After months of being afflicted with a pestering cough, Walt visits a doctor and discovers he has inoperable Stage 3A lung cancer. For some reason, Walt doesn’t tell his family about this discovery – not right away at least. I’m not sure if it is mentioned as to why, but I think it’s because he wants to regain a sense of control over his own life as well as the future of his family. Obviously, control is a constant issue with Walt.
Not wanting to leave his family in financial ruin, Walt takes it upon himself to find alternative means of income. Considering he’s a chemistry genius, cooking meth seems like a desperate but ideal outlet – he figures he can cook the stuff and have someone else handle the business end. No big deal right? Get in, get out – an easy business transaction with a huge payoff. Though he’s aware that his brother-in-law, Hank, is a DEA agent, this does not deter him from his easy-money scheme. After contacting former student/drug dealer Jesse Pinkman, their business is soon established, and Walter White is cooking meth so pure, it comes out looking like blue rock candy.
Once Walt’s blue meth hits the market, this causes all sorts of trouble with rival distributors, as well as earning attention from cartel. As these tensions rise, Walt builds a new identity to face these local mobs: Heisenberg. Behind this guise, Walt finds within himself the ability to be intimidating and thus earn respect. Now we’ve created the anti-hero.
Come season two, Walt is caught between being hunted by the cartel while struggling to keep his work a secret from Skyler. Jesse has become less inclined to help Walt due to the jeopardization of his friends/dealers. On top of this drama, his medical bills have become increasingly daunting. He needs to stay in this business, but will need more help in order to protect himself and his family. Walt’s choices not only determine the future of Walt and Jesse’s partnership, but we also witness the cogs in Walt’s brain turn as he determines what is really the “greater good.”
What we learn from season three is that fear is not only a great motivator, but also an excellent catalyst. In this season Walt becomes under the employ of Gustavo Fring, a fried chicken tycoon with strong ties to the cartel. Giancarlo Esposito plays this character exquisitely: this is a man with two faces, the exceptional and the terrifying. There is very little we know about Gus’ past, but from what we can tell, Gus understands the sacrifice needed to build an empire. It is only when Gus intimidates Walt and Jesse in order to keep them focused, that’s when things go downhill; Walt understands this man’s potential, truly fearing him while simultaneously envying his control. Ultimately, Gus acts as the catalyst for Walt’s full transformation.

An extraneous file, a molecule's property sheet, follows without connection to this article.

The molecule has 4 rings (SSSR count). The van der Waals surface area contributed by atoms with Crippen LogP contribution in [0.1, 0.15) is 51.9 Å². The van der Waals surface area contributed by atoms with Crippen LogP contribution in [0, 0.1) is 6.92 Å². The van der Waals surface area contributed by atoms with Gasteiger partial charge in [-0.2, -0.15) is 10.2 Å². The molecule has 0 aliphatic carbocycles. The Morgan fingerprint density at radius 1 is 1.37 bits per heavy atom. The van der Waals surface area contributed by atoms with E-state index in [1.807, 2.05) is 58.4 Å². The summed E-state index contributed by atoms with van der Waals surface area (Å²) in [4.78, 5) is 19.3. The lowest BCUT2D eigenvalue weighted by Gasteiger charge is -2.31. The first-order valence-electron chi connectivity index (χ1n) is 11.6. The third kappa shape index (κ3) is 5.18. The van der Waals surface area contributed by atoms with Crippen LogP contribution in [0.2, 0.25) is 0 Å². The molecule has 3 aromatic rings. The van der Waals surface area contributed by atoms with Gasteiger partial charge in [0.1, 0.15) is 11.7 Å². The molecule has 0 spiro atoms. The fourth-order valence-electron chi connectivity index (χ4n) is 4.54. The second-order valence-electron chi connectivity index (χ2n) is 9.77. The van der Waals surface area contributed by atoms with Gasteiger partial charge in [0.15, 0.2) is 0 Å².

It is in season four when the villain emerges from Walt. He believes Gus has driven him to take drastic measures to protect his family. Though it is true that Gus threatened his family, Walt never tries to call his bluff. It is this season that Walt performs actions that are desperate, cruel, and powerful. I’d give examples, but again, I don’t want to spoil things. I will say we also see the dynamic between Walt and Jesse shift even further – Jesse is teased with the idea of partner-hood, but Walt manipulates him to the point of near-insanity. One could discuss the growth and potential for our young accomplice, alas this article is all about Walter White.
As we enter season five, everything has been set into overdrive. We know that Walt is building an empire, but in the process has become a total monster. There is no longer the man who simply wants to provide for his family. For all Skyler can tell, he doesn’t care about his family, he wants control. The same message can be read by the audience, though some take this badassery to heart without realizing that the Walter White that we grew to empathize with is dead and gone.
Or is he? I don’t know – like I said, I haven’t seen the newest episodes yet.
Walter White began as an underdog, became an anti-hero, then morphs into a full-on villain. While his actions have been impressive, his intentions have often had bafflingly terrifying implications. It’s great to see the little guy win, but to quote JoBlo “even Tony Montana had his limits.” Additionally, Skyler’s behavior, though having received much flack, is completely justifiable. By all means, I am not saying that I am not a fan of the character – I just find this transformation to be incredible. I can’t wait to see what happens to him and Jesse. I want to know what becomes of Walt’s empire, and the aftermath that will surely reign upon his family. All I can tell is this is going to be good.
In memory of Gale Boetticher.